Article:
Third, evaluations are these bizarre blind exercises. There is this deep temptation to try and figure out who said what about you. Sometimes you have a sense about which student said what by their tone and writing style, particularly if the semester demanded you attend to their writing in detail. This may be the most consumptive and least useful part of reading student evaluations. When I was a young boy I heard a story about my grandfather; who was a minister in a Presbyterian church in Florida. Each year the congregation would take an anonymous vote to retain or dismiss him. Each year the vote would be something like 68-2. For the rest of the year my grandfather would relentlessly obsess over who the two people were that sought to cast him away. I wonder with some irony, if we engage in those same exercises. It is as if we tell ourselves: If I can correlate the negative comments with students who performed poorly, perhaps I can excuse their force. Even though that means we may be dismissing a very important correlation, a student’s poor experience and their poor outcome may be crucially related.

How, then, do we use qualitative feedback on student evaluations?

First, the feedback will be personal, but don’t take it that way. One semester is a snapshot in your career and teaching is an act of becoming. It is a work in progress, not a reflection on who you will always be.

Second, no comment in isolation merits significant change, but every comment can, and perhaps should, generate reflection. If one student says assignment expectations were unclear, then perhaps they were to them. If four or five evaluations say that, it may be time to revisit that assignment’s description. Especially if those comments correlates with the class’ average score on that assignment.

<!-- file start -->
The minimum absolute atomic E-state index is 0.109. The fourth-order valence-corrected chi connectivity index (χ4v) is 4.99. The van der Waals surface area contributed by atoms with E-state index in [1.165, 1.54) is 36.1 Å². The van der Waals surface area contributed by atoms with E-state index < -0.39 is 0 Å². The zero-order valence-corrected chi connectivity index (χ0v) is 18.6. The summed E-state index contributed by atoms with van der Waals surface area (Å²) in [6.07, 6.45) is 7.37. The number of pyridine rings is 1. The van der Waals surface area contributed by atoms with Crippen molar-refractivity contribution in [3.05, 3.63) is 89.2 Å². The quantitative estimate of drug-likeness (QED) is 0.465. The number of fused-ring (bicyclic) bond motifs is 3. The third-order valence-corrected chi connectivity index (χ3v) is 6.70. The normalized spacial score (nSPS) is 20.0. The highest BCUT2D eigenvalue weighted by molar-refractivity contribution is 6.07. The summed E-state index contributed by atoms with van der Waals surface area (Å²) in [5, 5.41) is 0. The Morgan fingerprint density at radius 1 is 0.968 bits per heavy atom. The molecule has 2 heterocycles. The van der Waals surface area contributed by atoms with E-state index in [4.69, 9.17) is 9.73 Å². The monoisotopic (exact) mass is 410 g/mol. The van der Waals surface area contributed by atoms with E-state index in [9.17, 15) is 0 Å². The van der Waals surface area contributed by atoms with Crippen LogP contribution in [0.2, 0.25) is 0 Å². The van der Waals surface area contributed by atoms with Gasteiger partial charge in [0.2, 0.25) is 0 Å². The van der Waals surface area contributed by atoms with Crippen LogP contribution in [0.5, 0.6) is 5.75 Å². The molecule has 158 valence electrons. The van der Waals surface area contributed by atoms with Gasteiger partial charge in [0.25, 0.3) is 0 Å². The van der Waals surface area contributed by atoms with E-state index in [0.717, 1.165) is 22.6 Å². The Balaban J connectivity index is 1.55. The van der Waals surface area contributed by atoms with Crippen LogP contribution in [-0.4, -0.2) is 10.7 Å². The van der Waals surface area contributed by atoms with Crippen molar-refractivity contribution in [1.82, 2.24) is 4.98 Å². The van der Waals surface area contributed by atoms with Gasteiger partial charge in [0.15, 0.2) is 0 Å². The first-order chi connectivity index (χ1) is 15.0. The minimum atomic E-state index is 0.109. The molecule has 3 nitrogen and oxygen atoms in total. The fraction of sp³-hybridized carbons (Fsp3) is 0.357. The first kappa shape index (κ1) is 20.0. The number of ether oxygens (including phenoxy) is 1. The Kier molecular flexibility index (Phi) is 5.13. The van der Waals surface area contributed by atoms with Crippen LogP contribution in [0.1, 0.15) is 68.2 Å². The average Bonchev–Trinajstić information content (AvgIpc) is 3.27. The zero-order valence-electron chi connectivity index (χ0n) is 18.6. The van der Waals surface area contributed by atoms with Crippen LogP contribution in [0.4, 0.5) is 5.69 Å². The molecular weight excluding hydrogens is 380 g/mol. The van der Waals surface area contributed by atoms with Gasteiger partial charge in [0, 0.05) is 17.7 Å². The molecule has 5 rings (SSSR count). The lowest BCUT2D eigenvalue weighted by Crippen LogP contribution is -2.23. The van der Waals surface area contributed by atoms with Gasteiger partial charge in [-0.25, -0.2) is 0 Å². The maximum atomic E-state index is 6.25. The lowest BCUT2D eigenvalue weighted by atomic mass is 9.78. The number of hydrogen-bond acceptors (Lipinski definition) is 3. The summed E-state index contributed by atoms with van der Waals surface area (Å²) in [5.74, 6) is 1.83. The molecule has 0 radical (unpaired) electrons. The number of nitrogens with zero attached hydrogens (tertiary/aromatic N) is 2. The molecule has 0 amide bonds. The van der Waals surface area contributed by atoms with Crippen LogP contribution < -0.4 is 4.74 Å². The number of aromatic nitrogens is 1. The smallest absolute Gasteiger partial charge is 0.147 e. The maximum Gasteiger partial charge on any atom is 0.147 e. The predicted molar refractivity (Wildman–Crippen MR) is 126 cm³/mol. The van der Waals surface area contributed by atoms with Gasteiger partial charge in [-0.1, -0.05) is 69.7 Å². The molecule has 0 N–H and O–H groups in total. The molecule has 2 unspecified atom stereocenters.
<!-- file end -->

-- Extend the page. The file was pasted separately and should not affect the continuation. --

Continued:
Third, even when statements correlate, that does not mean that that you need to take action. I have four years of student evaluations that suggest that the reading material in my classes at the University of Utah is too difficult (not every eval says this, but about six students per class will say this). I recognize that many of the readings I assign push at my students. However, I have yet to find a case where the difficulty of the readings was the cause of a lack of student success. Does that make my class hard? Yes. Demanding? Yes. Will I ease up on my syllabi? No. In this case I recognize the triangulation on evaluations, but see the educational merit in reading difficult, but applicable, material for the educational opportunities it offers. Moreover, I have not chosen the material just to be difficult, it simply happens that when you deal with complex and abstract ideas you need complex and abstract readings. In essence, even when students routinely object, if you have taken a principled stand, don’t let evaluations pressure you into backing down. I have recently started sharing some of the thoughts on difficult readings & reading difficult theory collected by Robert W. Gehl with my classes and I saw less of those comments this last semester, you can find his thoughts here.

Please share your thoughts on course evals, as a student, instructor, or interested/apathetic party below or with me via twitter @acaguy


Filed under Cultural Studies, Feminisms, Grad School, Teaching

Rape Culture, Rape Prevention, & Masculinity

This was an invited talk at Your Community Center in Ogden, UT on April 14, 2012 to address the connection between masculinity, rape, & culture during a Take Back the Night event. They titled the presentation “How Not To Be a Rapist,” which I was not entirely comfortable with but working off that theme I addressed the need for to intervene in boys male teens, and men’s lives as part of rape prevention strategies. [Apologies for the poor sound quality]

1 Comment

Filed under Cultural Studies, Feminisms, news and Culture, Rhetoric

TSA Agent Nabbed in Child Porn Sting, Fear of TSA Increases